And that aside,he's one the missionaries of the game in the country and continues to promote and expand the game tirelesly in the UK. And ofcourse he's cofounder of the Greenhouse which is a sports related charity.

    And Ive read a few of his articles and I dont find anything to despise about his writing style.. Im pretty sure he won the Sports Writer of the year last year. As a table tennis fan and someone who follows the sport,your slander is disgraceful.

  • Comment number 10.

    i would love to get involved in table tennis as i like to think i'm pretty handy, but i can't seem to find any clubs near me. frustrating!

  • Comment number 11.

    @ 7. At 5:46pm on 28 Oct 2009, gorooneyronaldo wrote:

    USTTA - I think its lazy Brits (Boris being a prime example) call it ping pong, I've never heard it called that here

  • Comment number 12.

    I'm living in China at the moment and every school has lines of table tennis tables in the playgrounds. During every break and recreation time fifty to hundred kids will crowd round the tables eagerly awaiting their turn. And these kids are good. They can easily play me of the table! In terms of interest from a young age, Chinese kids have great access to the sport.

    Also for all the people complaining about the term "ping pong" it's a homophone for the Cantonese 乒乓 (球) which is the chinese way of writing the name of the sport (the character in brackets means ball). In Mandarin it is called ping pang qiu.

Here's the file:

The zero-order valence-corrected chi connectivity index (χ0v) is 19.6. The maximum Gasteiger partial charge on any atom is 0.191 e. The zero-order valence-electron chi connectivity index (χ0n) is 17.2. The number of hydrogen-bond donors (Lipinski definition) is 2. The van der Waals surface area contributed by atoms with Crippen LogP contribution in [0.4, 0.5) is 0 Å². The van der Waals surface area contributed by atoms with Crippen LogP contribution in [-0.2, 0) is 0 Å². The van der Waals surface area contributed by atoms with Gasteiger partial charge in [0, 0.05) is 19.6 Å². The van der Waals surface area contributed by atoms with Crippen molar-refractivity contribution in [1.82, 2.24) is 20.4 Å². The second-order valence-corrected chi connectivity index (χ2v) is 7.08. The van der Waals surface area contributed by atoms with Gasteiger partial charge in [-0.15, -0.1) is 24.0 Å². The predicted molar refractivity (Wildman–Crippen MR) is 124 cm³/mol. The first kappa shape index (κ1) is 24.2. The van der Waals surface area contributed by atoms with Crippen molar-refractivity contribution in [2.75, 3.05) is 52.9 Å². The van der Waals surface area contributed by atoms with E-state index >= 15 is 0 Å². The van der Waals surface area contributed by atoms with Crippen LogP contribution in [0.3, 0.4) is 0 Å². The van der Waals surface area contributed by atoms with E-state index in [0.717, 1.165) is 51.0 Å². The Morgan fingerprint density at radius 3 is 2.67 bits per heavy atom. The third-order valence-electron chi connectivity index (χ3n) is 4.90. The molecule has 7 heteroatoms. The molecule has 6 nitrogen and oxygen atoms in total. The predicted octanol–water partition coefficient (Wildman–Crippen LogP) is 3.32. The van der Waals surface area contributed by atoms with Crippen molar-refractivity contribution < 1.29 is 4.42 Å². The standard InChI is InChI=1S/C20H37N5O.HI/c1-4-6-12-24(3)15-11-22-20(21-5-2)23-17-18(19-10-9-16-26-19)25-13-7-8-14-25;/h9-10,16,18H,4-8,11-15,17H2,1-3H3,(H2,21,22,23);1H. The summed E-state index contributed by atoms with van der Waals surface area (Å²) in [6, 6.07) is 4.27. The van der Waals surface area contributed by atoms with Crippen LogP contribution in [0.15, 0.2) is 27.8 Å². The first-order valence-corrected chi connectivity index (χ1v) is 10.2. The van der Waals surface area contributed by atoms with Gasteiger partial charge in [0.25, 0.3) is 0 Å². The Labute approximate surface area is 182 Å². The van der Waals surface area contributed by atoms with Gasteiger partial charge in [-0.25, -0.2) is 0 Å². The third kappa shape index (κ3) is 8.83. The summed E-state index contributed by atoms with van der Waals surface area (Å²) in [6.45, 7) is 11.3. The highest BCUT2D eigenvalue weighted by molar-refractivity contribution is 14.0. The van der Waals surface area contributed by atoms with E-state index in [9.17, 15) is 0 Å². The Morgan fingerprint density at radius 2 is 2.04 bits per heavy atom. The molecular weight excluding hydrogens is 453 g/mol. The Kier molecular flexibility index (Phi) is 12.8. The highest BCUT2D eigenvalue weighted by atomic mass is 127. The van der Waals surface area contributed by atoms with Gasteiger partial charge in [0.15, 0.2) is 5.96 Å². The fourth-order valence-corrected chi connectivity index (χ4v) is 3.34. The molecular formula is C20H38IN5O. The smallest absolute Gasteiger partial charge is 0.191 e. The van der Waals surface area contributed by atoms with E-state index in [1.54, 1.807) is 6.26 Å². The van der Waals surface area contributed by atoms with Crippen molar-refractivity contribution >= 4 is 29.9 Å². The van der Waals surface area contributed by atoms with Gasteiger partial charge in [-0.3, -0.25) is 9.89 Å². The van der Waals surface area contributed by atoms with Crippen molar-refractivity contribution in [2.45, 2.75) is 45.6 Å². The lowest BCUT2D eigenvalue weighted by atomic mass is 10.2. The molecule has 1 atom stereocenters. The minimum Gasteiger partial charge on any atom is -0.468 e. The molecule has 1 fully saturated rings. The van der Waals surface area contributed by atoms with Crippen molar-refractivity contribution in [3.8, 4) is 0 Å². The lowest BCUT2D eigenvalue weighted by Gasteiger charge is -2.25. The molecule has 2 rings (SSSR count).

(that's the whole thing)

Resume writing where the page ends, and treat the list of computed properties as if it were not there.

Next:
In my opinion, since the Chinese dominate the sport, ping pong is also an acceptable name for table tennis! Not just for lazy Brits.

  • Comment number 13.

    Razorsharp, are you actually Matthew Syed? Syed is yet another columnist who doesnt get that the readers dont care about his own personal experiences and actually want more information about the subject itself.

  • Comment number 14.

    Excellent blog Matt. I hope that Table Tennis/Ping Pong/Whiff Whaff has more blogs and discussions like this to try and get more people interested.
    I agree with paulc2 (3)that it is not the best to watch on TV as you are not able to appreciate it aswell, but it should be on more to get the intrest from people that dont play! If u are bored flicking through the TV channels im sure alot of people would stop and watch Table Tennis if it was on.
    As to Diggers Digberto (8) i have no idea what the problem is with Matthew Syed stating facts about himself??? As he is an Olympic athlete!!
    Last thing, i dont understand what people problem is with calling Table Tennis, Whiff Whaff or Ping Pong, at the end of the day thats wat the sport was first called? Its the history of the sport.

  • Comment number 15.

    You can always rely on the BBC! English National Championships this weekend and where's the coverage?.

    BTW...our Olympic hopeful Darius Knight, you know the one they've spent all the money on.... can't even make it into the quarter finals!

  • Comment number 16.

    Is it like tennis but for small people?

  • Comment number 17.

    Table tennis is not intended for small people it's everybody's sports. I played TT for almost 10 years now and it is really one of the greatest sport ever discover/made.